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September 2022

With the UK having a new prime minister and monarch in the same week, one could be forgiven for assuming economic news would take a back seat this month. However, the economic effects of Russia’s invasion of Ukraine have not gone away, and the new administration has a lot to deal with.

Headline Indicators summary

GDP was flat (+0.0%) in May-July 2022 compared to the previous three-month period (February-April). This compares to growth of 0.8% in the Eurozone in Q2 2022.

Services output was up by 2.4% in the three months to July 2022 compared to the previous year. Manufacturing output rose by 1.7%.

CPI inflation was 9.9% in August 2022, down from 10.1% in July. Inflation in the Eurozone was a record high of 9.1% in August, up from 8.9% in July.

The Bank of England’s Monetary Policy Committee (MPC) raised interest rates to 2.25% on 22 September, up from 1.75%. This was the seventh rate rise in a row.

Average wages excluding bonuses were 5.2% higher in the three months to July 2022 compared with the year before. CPI inflation for this period was 9.5%.

32.75 million people were in employment in May-July 2022, up 337,000 from a year before. The employment rate was 75.4%, up from 75.1% the previous year.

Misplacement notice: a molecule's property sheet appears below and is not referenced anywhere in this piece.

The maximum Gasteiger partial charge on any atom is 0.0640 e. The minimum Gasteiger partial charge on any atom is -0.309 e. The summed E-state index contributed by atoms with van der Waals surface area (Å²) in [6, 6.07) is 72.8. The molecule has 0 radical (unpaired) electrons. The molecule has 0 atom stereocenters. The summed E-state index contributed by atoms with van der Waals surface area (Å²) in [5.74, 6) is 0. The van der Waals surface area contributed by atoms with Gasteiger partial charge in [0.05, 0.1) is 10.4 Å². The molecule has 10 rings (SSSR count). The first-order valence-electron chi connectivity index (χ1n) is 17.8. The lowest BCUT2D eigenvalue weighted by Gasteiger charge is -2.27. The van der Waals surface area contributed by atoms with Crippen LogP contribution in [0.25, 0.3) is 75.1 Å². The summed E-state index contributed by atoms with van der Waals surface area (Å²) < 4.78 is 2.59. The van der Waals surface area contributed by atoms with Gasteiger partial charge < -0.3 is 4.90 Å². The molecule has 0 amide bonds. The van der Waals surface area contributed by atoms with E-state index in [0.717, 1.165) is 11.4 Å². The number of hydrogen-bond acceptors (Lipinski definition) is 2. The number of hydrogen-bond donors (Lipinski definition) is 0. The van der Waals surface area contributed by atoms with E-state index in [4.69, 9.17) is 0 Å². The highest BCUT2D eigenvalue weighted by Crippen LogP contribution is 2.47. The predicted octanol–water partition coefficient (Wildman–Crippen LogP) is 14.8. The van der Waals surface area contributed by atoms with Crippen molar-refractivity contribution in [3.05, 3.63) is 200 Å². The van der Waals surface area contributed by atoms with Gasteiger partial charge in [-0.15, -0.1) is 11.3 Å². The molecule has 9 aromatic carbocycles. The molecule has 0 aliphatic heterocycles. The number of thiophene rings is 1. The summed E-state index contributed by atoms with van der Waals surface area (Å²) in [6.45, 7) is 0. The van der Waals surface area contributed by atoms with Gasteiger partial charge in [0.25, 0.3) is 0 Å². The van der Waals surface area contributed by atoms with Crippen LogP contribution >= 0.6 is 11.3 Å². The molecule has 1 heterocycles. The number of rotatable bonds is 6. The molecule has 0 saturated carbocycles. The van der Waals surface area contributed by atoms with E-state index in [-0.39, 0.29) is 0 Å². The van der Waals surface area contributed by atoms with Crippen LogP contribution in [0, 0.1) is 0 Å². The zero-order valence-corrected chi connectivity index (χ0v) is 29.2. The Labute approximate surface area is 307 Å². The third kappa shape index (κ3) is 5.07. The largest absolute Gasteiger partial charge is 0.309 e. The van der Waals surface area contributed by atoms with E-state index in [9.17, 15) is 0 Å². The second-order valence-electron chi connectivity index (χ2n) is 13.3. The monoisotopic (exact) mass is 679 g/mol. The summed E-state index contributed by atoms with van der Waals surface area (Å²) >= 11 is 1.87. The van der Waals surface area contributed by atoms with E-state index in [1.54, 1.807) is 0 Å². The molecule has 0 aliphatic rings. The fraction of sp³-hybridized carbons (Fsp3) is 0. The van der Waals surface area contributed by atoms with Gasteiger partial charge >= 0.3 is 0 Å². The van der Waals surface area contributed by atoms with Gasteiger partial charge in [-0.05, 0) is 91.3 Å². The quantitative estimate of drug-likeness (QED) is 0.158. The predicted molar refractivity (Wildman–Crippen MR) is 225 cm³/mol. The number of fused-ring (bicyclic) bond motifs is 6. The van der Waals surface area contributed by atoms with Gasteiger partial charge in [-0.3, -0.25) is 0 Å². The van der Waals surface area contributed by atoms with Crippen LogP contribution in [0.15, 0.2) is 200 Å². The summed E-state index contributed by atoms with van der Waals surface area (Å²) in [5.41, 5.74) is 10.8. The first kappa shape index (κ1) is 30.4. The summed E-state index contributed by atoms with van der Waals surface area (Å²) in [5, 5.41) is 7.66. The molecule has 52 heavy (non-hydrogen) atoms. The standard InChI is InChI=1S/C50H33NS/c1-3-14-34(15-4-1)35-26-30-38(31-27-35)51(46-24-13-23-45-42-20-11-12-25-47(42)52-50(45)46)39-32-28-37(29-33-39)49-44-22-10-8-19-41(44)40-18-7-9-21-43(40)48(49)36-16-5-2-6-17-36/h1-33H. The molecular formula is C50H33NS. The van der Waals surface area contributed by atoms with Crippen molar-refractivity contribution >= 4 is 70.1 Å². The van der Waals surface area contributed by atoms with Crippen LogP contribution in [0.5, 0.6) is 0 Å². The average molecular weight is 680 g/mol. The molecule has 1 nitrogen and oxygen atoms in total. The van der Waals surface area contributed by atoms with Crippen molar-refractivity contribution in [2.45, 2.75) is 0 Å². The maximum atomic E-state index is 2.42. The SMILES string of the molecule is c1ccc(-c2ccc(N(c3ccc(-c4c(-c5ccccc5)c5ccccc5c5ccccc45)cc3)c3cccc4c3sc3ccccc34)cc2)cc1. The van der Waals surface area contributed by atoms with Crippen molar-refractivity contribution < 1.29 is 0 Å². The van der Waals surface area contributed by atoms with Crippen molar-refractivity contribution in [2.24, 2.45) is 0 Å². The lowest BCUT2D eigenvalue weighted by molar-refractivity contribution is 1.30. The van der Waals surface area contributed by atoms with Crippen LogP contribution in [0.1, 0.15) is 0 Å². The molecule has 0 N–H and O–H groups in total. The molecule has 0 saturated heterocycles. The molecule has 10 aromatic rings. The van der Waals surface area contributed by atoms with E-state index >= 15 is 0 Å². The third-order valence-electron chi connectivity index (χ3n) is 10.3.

1.22 million people were unemployed in May-July 2022, a fall of 332,000 from the year before. The unemployment rate was 3.6%. The UK harmonised unemployment rate for Q2 2022 was 3.8%, above the rate of Germany (2.9%) and the US (3.6%) but below that of France (7.6%).

Productivity across the whole UK economy was flat (change of 0.0%) in Q2 2022 compared with the previous quarter. Compared with the previous year, it was down by 1.0%.

Government borrowing in the financial year to August 2022 was £58 billion according to the ONS’s latest provisional estimate, £21 billion less than in the same period last year. At the end of August 2022, public sector net debt was equivalent to 96.6% of GDP, compared with 94.7% a year ago.

The UK had a trade deficit of £28.3 billion in the three months to July 2022, compared with a £30.7 billion deficit in the previous three months. The current account deficit was £51.7 billion in Q1 2022 (8.3% of GDP), up from £7.3 billion in Q4 2021 (1.2% of GDP).

The value of sterling rose by 0.3% between July and August 2022, following a fall of 0.4% between June and July. Compared with a year ago, it is 3.5% lower.

The volume of retail sales decreased by 1.1% in the three months to August 2022 compared with the previous three months, and decreased by 5.1% compared with the previous year.

GfK’s Consumer Confidence Index, which measures consumer attitudes, was at -49 in September 2022, down by five points from -44 in August to a new record low.

House prices increased by 15.5% in the year to July 2022 (although note that prices in July 2021 were affected by a stamp duty holiday becoming less generous).

Household debt stood at 131.3% of disposable income in Q1 2022. It has been around this level since mid-2017.

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